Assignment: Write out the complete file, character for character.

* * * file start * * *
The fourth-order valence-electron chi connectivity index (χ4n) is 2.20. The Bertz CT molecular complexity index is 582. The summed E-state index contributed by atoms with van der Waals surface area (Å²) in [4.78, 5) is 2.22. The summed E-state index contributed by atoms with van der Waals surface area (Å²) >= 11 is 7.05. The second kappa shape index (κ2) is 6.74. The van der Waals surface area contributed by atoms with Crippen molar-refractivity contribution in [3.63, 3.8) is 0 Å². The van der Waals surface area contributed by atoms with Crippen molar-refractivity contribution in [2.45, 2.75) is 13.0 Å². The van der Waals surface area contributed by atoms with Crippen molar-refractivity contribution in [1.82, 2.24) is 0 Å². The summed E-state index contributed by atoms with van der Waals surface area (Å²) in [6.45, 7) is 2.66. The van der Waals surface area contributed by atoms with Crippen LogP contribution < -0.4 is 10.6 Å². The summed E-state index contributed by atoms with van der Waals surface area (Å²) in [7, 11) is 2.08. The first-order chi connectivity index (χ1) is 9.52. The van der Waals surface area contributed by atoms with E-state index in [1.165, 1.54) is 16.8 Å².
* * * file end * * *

The fourth-order valence-electron chi connectivity index (χ4n) is 2.20. The Bertz CT molecular complexity index is 582. The summed E-state index contributed by atoms with van der Waals surface area (Å²) in [4.78, 5) is 2.22. The summed E-state index contributed by atoms with van der Waals surface area (Å²) >= 11 is 7.05. The second kappa shape index (κ2) is 6.74. The van der Waals surface area contributed by atoms with Crippen molar-refractivity contribution in [3.63, 3.8) is 0 Å². The van der Waals surface area contributed by atoms with Crippen molar-refractivity contribution in [2.45, 2.75) is 13.0 Å². The van der Waals surface area contributed by atoms with Crippen molar-refractivity contribution in [1.82, 2.24) is 0 Å². The summed E-state index contributed by atoms with van der Waals surface area (Å²) in [6.45, 7) is 2.66. The van der Waals surface area contributed by atoms with Crippen LogP contribution < -0.4 is 10.6 Å². The summed E-state index contributed by atoms with van der Waals surface area (Å²) in [7, 11) is 2.08. The first-order chi connectivity index (χ1) is 9.52. The van der Waals surface area contributed by atoms with E-state index in [1.165, 1.54) is 16.8 Å².